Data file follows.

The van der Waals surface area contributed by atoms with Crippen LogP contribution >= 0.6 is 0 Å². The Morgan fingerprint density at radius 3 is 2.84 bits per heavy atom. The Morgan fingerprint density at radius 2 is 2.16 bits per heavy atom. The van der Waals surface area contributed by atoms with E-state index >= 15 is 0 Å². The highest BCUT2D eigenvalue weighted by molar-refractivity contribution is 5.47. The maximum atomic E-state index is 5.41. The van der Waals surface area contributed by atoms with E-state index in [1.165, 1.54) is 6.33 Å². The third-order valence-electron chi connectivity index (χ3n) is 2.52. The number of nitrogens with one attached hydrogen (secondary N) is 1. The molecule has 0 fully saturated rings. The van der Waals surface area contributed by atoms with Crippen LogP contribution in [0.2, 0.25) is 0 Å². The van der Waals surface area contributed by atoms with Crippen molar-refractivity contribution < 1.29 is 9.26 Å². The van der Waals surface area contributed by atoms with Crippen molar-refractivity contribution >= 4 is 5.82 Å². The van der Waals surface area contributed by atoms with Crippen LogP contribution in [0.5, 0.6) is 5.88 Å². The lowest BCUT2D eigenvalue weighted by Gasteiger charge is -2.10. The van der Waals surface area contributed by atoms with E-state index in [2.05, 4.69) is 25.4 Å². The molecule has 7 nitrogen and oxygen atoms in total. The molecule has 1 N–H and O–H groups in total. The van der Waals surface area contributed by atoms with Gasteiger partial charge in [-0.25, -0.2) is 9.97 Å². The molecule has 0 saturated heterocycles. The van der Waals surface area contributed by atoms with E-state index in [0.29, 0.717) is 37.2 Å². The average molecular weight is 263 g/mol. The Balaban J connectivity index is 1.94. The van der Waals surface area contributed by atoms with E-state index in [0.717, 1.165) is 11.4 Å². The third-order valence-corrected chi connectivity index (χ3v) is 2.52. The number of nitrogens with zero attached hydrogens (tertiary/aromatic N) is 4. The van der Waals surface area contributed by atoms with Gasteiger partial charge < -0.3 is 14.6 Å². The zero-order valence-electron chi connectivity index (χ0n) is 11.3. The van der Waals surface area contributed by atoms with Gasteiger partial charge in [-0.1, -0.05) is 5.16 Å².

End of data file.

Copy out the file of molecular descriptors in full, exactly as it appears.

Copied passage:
The van der Waals surface area contributed by atoms with Crippen LogP contribution >= 0.6 is 0 Å². The Morgan fingerprint density at radius 3 is 2.84 bits per heavy atom. The Morgan fingerprint density at radius 2 is 2.16 bits per heavy atom. The van der Waals surface area contributed by atoms with E-state index >= 15 is 0 Å². The highest BCUT2D eigenvalue weighted by molar-refractivity contribution is 5.47. The maximum atomic E-state index is 5.41. The van der Waals surface area contributed by atoms with E-state index in [1.165, 1.54) is 6.33 Å². The third-order valence-electron chi connectivity index (χ3n) is 2.52. The number of nitrogens with one attached hydrogen (secondary N) is 1. The molecule has 0 fully saturated rings. The van der Waals surface area contributed by atoms with Crippen LogP contribution in [0.2, 0.25) is 0 Å². The van der Waals surface area contributed by atoms with Crippen molar-refractivity contribution < 1.29 is 9.26 Å². The van der Waals surface area contributed by atoms with Crippen molar-refractivity contribution >= 4 is 5.82 Å². The van der Waals surface area contributed by atoms with Crippen LogP contribution in [0.5, 0.6) is 5.88 Å². The lowest BCUT2D eigenvalue weighted by Gasteiger charge is -2.10. The van der Waals surface area contributed by atoms with E-state index in [2.05, 4.69) is 25.4 Å². The molecule has 7 nitrogen and oxygen atoms in total. The molecule has 1 N–H and O–H groups in total. The van der Waals surface area contributed by atoms with Gasteiger partial charge in [-0.25, -0.2) is 9.97 Å². The molecule has 0 saturated heterocycles. The van der Waals surface area contributed by atoms with E-state index in [0.29, 0.717) is 37.2 Å². The average molecular weight is 263 g/mol. The Balaban J connectivity index is 1.94. The van der Waals surface area contributed by atoms with E-state index in [0.717, 1.165) is 11.4 Å². The third-order valence-corrected chi connectivity index (χ3v) is 2.52. The number of nitrogens with zero attached hydrogens (tertiary/aromatic N) is 4. The van der Waals surface area contributed by atoms with Gasteiger partial charge < -0.3 is 14.6 Å². The zero-order valence-electron chi connectivity index (χ0n) is 11.3. The van der Waals surface area contributed by atoms with Gasteiger partial charge in [-0.1, -0.05) is 5.16 Å².